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    Myanmar army chief justifies burning & clearing Rohingya Muslim villages & ethnic cleansing as "unfinished business" from WW2



    Myanmar Says Clearing of Rohingya Is Unfinished Business From WWII

    Army commander Sr. Gen. Min Aung Hlaing’s remarks suggest Myanmar won’t ease off its campaign



    Members of Myanmar's Rohingya ethnic minority use a local boat to cross a stream after crossing over to the Bangladesh side of the border on Saturday.PHOTO: BERNAT ARMANGUE/ASSOCIATED PRESS

    As tens of thousands of Rohingya refugees stream across Myanmar’s border with Bangladesh, the Myanmar army’s commander-in-chief has defended clearing Rohingya villages as an essential step in rooting out a small band of militants armed with little more than spears or knives.

    Myanmar has come under criticism for its actions in Rakhine State, a narrow strip of land across its national border. Since a small group of militants launched attacks against government outposts there on Aug. 25, Myanmar’s armed forces have responded with a disproportionate show of force, prompting the United Nations and the Vatican to voice their concern over the impact on the civilian population. On Saturday, Turkish President Recep Tayyip Erdogan described what is happening to Rohingya community in Myanmar, who are Muslim, as genocide.

    The U.N. has said more than 58,000 refugees have made their way across the border, joining some 500,000 other Rohingya who already reside in Bangladesh, a impoverished country poorly equipped to receive them. New York-based Human Rights Watch said satellite images show many villages where Rohingya once lived have been razed to the ground; it has collected data indicating that 17 separate sites, including some where entire villages were destroyed. Myanmar’s military and members of the Arakan Rohingya Salvation Army have blamed each other for setting the fires.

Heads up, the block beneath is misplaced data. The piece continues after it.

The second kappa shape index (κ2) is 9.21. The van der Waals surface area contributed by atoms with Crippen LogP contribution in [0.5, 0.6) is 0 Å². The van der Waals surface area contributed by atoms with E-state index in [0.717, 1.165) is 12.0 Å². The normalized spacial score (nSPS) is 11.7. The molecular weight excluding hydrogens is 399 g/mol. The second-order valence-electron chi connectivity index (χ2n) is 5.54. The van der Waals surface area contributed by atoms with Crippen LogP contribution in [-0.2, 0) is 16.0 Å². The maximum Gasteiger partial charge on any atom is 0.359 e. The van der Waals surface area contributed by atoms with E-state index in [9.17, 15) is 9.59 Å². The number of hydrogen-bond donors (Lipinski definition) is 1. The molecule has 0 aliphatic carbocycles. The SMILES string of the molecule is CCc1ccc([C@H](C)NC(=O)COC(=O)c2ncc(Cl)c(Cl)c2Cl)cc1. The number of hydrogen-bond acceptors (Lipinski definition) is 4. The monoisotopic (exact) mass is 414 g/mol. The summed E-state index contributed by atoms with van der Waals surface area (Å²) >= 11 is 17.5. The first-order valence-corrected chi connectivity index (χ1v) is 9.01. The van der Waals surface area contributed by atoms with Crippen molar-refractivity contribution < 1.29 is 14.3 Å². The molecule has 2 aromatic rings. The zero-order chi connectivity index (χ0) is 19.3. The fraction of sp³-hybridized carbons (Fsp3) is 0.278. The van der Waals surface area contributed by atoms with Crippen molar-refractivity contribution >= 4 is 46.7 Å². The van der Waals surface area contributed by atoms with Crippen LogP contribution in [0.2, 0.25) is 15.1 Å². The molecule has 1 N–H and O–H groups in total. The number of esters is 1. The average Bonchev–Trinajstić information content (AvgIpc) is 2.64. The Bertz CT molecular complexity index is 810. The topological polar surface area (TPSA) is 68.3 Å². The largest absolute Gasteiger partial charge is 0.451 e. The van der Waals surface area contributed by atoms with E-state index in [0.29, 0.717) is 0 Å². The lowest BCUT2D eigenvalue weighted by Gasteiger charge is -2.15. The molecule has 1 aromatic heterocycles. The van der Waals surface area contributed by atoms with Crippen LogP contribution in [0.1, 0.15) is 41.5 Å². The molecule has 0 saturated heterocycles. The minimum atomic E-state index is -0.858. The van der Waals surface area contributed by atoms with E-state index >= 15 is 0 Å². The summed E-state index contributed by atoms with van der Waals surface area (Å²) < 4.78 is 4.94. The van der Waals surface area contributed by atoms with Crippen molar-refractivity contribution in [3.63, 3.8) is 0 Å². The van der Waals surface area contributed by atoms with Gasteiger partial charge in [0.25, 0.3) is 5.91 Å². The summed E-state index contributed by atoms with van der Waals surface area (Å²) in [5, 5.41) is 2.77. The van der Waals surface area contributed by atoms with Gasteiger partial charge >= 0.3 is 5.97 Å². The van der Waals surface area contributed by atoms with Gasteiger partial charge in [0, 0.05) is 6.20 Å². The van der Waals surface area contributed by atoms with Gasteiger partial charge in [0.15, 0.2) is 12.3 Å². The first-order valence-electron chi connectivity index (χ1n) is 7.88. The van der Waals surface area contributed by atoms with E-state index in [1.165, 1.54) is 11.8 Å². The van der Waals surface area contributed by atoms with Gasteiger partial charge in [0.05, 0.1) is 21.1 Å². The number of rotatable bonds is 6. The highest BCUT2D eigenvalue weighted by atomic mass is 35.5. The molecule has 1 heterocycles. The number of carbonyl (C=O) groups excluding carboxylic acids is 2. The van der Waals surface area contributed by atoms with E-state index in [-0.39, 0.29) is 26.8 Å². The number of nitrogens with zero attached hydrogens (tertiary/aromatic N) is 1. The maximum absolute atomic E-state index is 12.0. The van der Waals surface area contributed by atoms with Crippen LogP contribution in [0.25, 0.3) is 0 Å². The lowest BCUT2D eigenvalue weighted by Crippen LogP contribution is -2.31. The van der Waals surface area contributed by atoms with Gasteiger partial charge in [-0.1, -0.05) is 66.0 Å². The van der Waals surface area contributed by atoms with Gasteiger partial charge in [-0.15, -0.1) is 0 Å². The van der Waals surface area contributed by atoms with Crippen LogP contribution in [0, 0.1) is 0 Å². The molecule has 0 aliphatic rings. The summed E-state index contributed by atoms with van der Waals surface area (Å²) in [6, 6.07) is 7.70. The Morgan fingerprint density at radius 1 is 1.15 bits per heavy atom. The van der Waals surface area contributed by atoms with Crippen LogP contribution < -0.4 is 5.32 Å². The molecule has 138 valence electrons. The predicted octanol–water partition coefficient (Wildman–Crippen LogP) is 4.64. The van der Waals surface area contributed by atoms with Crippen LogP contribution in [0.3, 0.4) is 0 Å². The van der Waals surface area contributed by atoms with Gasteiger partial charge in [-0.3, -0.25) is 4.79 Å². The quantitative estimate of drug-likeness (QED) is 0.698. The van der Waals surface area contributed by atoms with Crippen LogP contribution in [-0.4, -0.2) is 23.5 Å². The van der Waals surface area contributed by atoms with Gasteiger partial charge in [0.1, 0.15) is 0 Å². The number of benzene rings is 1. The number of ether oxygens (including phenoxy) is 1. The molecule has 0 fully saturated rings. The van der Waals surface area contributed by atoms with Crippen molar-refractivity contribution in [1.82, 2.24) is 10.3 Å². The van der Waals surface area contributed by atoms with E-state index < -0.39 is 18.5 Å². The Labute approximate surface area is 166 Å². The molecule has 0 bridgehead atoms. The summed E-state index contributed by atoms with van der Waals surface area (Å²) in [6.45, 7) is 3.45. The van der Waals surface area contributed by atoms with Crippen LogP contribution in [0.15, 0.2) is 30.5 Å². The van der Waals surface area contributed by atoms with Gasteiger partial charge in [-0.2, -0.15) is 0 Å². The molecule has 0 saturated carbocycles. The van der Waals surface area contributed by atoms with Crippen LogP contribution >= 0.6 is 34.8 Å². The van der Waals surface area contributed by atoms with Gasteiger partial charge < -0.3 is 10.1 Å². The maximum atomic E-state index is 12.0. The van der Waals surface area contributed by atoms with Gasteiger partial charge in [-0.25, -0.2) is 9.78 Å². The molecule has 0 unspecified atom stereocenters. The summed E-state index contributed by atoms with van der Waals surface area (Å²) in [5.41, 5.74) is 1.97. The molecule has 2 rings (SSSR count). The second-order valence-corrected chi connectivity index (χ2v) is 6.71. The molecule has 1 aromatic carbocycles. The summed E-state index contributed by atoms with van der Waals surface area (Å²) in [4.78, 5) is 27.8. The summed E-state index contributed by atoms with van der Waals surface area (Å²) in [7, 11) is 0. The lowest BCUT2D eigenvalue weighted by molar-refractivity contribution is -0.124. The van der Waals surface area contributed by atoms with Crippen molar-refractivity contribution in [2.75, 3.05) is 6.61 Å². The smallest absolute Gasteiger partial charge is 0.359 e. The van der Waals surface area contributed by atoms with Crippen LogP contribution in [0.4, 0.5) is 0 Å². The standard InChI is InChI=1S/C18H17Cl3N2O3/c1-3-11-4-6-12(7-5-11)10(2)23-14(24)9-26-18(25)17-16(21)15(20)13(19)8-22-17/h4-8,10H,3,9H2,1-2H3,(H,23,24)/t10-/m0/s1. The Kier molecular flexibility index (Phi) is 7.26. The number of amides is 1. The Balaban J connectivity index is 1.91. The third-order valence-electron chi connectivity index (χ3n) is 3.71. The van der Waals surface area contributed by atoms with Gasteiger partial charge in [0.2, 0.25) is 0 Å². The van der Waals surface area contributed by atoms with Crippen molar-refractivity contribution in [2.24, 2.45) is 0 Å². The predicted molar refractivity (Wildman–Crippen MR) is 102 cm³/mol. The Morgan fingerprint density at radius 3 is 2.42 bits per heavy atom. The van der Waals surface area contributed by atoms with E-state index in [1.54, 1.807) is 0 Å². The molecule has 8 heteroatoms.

“This new satellite imagery shows the total destruction of a Muslim village, and prompts serious concerns that the level of destruction…may be far worse than originally thought,” said Phil Robertson, deputy Asia director at Human Rights Watch.

    Myanmar’s army, meanwhile, says 400 people have been killed in the violence, mostly Rohingya militants belonging to a new group calling itself the Arakan Rohingya Salvation Army, or ARSA.

    There is relatively little criticism toward the military operation within Myanmar itself, however. Army commander Sr. Gen. Min Aung Hlaing’s remarks on Friday suggest it won’t ease off its campaign, describing it as “unfinished business” dating back to World War II.

    Speaking in the capital Naypyitaw, he said the army was pursuing its patriotic duty to preserve Myanmar’s borders and prevent Rohingya insurgents carving out their own territory in northern Rakhine State. He referred to communal violence in the area in 1942, when ethnic Rohingya who sided with the retreating British forces clashed with local ethnic-Rakhine Buddhists, who aligned themselves with the Japanese. Tens of thousands of people died in a failed attempt to create a Rohingya state.

    “We will never let such a terrible occurrence happen again,” Gen. Min Aung Hlaing said.

    After independence from Britain, Rohingya were denied citizenship and often are dismissed as Bengalis—illegal immigrants from Bangladesh. Many of the 1 million Rohingya who still live in Myanmar are restricted to tented camps where they rely on food and medical services provided by the U.N. and other groups and are prevented from moving freely. In 2012, about 140 Rohingya were killed in clashes with the majority Buddhist population, and the violence helped fuel a broader wave of anti-Muslim sentiment in the country as it emerged from decades of tight military control, which civilian leaders have found difficult to resist.

    Aung San Suu Kyi, the Nobel laureate who is now its de facto leader, has commended the army for its recent campaign in Rakhine State. Her office last week released a statement blaming international aid agencies for helping Rohingya militants, prompting the U.N. to evacuate some of its staff.